'Seismic change' still a priority
- 'Seismic change' still a priority
Campbell has officials working on first nations legislation
By Vaughn Palmer, Vancouver Sun
May 7, 2009
While Premier Gordon Campbell and his B.C. Liberals campaign for re-election, public officials are busy drafting a critical piece of legislation.
The Liberals say the proposed recognition and reconciliation act means a "seismic change" in relations between government and some 200 first nations.
Critics agree the measure is hugely important. But they fear it could have mostly negative consequences for the public interest. All this without a word of legal text being shared with the electorate.
The Liberals did release a discussion paper on the proposal two months ago. But that was "a political document, not a legal document," according to former attorney-general Geoff Plant, who is a serving as key adviser in this exercise.
Still, the genuine legal article is coming, perhaps as soon as June if the B.C. Liberals are reelected. Campbell argues the legislation is the key to his effort to build a new relationship with first nations.
But the legislative drive is also grounded in a belief that the government must abandon a "failed approach" to dealing with legal claims of aboriginal rights and title.
So said Plant, in a revealing defence of the proposal to the Association for Mineral Exploration BC in week two of the election campaign.
"I say it's past time to acknowledge the failure of [our] approach," Plant argued in the text of his April 27 address. "When the status quo isn't working, you should do something different.
"You shouldn't just admire the wit in Einstein's statement -- 'insanity is doing the same thing over and over again and expecting different results' -- you should change what you are doing."
Plant, it should be underscored, is not saying that every aspect of provincial dealings with natives has failed.
He's not denying that case-by-case cooperation has led to co-management of social programs and sharing of resources and revenues.
Nor is he discounting the progress in reaching agreements with natives to build run-of-the-river power projects and so on.
Rather, he's talking about what happens when there's no agreement, cooperation fails and the parties end up in court.
Then, the province takes a hard-line position regarding aboriginal rights, despite them being recognized and affirmed in the country's constitution.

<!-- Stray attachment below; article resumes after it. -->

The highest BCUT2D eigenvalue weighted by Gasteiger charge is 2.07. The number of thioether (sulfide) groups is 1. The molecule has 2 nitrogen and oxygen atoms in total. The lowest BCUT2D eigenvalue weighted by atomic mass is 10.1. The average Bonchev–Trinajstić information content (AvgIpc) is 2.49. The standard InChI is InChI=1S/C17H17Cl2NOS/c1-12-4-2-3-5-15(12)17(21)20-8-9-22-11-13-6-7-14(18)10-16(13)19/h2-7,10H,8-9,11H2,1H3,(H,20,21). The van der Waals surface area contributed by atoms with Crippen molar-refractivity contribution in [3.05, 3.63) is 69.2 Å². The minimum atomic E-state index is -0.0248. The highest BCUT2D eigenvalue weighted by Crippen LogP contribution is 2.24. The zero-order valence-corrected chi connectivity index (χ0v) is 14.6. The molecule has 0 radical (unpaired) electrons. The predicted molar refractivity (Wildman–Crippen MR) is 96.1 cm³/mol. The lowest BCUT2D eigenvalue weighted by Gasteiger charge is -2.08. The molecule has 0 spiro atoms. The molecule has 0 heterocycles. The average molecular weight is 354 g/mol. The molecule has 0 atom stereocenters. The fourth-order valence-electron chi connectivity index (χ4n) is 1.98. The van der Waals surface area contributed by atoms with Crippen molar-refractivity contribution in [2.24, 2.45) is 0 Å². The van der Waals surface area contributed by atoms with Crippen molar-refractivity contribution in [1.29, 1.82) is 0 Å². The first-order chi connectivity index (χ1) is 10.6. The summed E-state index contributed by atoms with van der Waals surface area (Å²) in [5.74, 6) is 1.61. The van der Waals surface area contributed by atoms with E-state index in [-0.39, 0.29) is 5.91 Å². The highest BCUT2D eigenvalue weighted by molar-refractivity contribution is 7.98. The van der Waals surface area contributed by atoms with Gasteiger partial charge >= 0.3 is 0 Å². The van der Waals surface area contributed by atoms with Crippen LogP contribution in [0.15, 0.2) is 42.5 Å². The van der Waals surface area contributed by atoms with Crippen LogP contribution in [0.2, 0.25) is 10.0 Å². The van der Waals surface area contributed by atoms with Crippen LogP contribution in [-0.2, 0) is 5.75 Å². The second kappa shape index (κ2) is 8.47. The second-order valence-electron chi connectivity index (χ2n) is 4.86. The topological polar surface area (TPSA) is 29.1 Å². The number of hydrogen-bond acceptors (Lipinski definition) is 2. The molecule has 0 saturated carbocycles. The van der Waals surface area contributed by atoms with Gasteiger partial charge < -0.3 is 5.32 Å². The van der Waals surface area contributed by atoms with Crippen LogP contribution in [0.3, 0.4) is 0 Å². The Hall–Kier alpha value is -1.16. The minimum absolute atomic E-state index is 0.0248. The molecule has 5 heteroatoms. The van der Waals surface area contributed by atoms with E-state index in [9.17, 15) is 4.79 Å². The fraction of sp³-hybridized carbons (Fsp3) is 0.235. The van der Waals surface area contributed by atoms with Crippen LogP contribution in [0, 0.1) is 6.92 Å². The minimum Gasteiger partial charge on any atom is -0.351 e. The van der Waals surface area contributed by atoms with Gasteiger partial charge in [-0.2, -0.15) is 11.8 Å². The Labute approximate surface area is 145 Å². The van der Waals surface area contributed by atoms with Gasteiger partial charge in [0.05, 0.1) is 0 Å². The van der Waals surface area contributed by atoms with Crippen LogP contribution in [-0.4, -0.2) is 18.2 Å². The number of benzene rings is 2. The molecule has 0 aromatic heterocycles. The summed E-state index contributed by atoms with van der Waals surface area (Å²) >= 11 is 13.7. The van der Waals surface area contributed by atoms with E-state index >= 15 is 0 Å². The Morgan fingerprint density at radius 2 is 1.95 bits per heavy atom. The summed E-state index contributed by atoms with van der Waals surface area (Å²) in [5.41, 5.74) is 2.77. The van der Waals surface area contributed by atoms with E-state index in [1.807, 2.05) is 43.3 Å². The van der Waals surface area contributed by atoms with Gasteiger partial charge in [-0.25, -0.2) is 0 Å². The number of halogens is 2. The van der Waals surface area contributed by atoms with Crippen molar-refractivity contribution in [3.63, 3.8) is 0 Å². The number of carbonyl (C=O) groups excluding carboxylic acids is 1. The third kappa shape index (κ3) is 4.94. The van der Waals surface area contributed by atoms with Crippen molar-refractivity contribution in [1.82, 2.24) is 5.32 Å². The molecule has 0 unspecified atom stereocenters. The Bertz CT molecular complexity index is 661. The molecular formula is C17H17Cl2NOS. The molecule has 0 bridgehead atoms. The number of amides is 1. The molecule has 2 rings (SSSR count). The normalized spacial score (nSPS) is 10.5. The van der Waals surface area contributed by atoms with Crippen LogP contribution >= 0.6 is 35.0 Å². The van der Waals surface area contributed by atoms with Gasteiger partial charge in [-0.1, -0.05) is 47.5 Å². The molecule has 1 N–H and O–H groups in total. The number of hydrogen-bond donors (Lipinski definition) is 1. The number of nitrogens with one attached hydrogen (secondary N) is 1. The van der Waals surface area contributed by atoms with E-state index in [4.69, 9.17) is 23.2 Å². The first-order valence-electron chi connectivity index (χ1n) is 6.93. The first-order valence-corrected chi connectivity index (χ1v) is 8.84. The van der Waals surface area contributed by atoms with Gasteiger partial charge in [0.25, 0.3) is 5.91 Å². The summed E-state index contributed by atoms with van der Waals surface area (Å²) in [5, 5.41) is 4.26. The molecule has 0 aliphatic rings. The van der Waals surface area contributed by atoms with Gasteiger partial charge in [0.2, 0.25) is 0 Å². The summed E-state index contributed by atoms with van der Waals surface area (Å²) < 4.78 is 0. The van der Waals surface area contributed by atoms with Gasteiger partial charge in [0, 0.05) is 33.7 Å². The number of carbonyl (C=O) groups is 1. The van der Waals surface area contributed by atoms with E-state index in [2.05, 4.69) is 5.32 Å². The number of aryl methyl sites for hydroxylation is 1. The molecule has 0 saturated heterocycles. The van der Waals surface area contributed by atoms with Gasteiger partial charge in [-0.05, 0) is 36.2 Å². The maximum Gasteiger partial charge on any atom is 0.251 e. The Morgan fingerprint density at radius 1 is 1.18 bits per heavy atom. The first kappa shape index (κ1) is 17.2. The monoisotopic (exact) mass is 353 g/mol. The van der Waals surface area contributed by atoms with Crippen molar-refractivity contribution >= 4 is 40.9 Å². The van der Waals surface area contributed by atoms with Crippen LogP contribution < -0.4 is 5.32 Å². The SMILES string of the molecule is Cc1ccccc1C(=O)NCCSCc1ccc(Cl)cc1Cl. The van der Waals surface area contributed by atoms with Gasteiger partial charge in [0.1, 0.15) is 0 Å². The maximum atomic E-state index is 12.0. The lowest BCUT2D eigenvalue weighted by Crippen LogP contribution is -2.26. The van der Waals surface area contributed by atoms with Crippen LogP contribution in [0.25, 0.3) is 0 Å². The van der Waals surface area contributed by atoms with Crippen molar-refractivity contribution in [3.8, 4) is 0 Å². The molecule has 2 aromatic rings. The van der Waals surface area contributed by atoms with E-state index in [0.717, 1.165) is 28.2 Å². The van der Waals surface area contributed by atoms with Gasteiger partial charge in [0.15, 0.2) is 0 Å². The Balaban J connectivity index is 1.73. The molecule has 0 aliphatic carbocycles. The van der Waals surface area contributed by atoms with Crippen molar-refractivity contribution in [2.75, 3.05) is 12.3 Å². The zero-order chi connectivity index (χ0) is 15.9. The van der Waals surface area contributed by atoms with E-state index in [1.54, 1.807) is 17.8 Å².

"For generations, government has tried to avoid and minimize these constitutional imperatives," Plant says.
"In court cases, for example, government traditionally requires first nations to prove they exist and that they have any rights at all."
But that position -- prove you've occupied this territory, for how long, and the uses you've made of it -- is no longer tenable.
"The Supreme Court of Canada has a word for this approach," Plant notes. "The word is 'impoverished.'
"I want to emphasize that point. It's not that the court thought the government was nearly right. The world used to describe the provincial government's characterization of its obligations was 'impoverished.' "
He can claim to know whereof he speaks with some justification.
As a lawyer in private practice, he was a member of the provincial legal team that fought (and as he sees it) lost the landmark Delgamuukw case.
As attorney-general and minister for aboriginal relations in the first term of Liberal government, he initiated what he now sees as a series of losing legal battles.
Get him going and he'll rattle off a string of court cases where the province was sent packing with its "impoverished" legal position in tatters.
Hence his belief that government needs to make a new start.
End the legacy of denial. Enact a provincial law that would recognize aboriginal rights and title up front, with no requirements for first nations to prove anything.
Legislation that would, in addition, trump every other provincial law, regulation and procedure dealing with Crown land and resources.
Ministries, provincial agencies and Crown corporations would henceforth be required to deal with first nations "as if" -- meaning as if their rights and title were a matter of record, not something they had to proven in court.
"Government intends to make land and resource decisions from a perspective that recognizes aboriginal title, rather than denies it," as Plant puts it. "In symbolic terms, this is potentially powerful."
But Plant insists the change, while powerfully symbolic, would be mostly procedural, with a prime focus on "shared decision-making."
The legislation wouldn't change the constitutional status of aboriginal rights and title. It couldn't.
Nor would the province be giving anything up, least of all a veto over decision-making or its own legal options.
Plant speaks with authority on this matter, owing to both his experience and his continuing role as an adviser to government.
But is he right? In a subsequent column, I'll discuss the arguments against him, and his responses.
Read Vaughn Palmer's blog at vancouversun.com/palmer
For all the news and analysis of the B.C. election, go to www.vancouversun.com/bcelection
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